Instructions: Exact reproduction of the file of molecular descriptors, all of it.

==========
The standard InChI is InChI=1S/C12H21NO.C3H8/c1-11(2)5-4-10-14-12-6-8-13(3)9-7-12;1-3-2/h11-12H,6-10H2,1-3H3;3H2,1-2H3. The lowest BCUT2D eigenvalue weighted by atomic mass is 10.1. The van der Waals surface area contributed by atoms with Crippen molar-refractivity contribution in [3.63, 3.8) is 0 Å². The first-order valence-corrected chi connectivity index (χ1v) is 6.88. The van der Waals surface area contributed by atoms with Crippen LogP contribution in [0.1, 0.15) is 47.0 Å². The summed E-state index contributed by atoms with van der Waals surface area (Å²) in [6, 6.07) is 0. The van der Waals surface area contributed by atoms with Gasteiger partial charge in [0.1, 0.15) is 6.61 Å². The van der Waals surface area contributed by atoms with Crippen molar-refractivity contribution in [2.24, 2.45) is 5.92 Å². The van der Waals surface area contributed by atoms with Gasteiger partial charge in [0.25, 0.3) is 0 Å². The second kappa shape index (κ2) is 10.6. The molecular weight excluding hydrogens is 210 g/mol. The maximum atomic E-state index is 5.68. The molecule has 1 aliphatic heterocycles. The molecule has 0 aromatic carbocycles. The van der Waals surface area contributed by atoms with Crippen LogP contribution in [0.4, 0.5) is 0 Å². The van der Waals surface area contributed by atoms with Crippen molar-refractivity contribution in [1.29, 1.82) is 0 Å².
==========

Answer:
The standard InChI is InChI=1S/C12H21NO.C3H8/c1-11(2)5-4-10-14-12-6-8-13(3)9-7-12;1-3-2/h11-12H,6-10H2,1-3H3;3H2,1-2H3. The lowest BCUT2D eigenvalue weighted by atomic mass is 10.1. The van der Waals surface area contributed by atoms with Crippen molar-refractivity contribution in [3.63, 3.8) is 0 Å². The first-order valence-corrected chi connectivity index (χ1v) is 6.88. The van der Waals surface area contributed by atoms with Crippen LogP contribution in [0.1, 0.15) is 47.0 Å². The summed E-state index contributed by atoms with van der Waals surface area (Å²) in [6, 6.07) is 0. The van der Waals surface area contributed by atoms with Gasteiger partial charge in [0.1, 0.15) is 6.61 Å². The van der Waals surface area contributed by atoms with Crippen molar-refractivity contribution in [2.24, 2.45) is 5.92 Å². The van der Waals surface area contributed by atoms with Gasteiger partial charge in [0.25, 0.3) is 0 Å². The second kappa shape index (κ2) is 10.6. The molecular weight excluding hydrogens is 210 g/mol. The maximum atomic E-state index is 5.68. The molecule has 1 aliphatic heterocycles. The molecule has 0 aromatic carbocycles. The van der Waals surface area contributed by atoms with Crippen LogP contribution in [0.4, 0.5) is 0 Å². The van der Waals surface area contributed by atoms with Crippen molar-refractivity contribution in [1.29, 1.82) is 0 Å².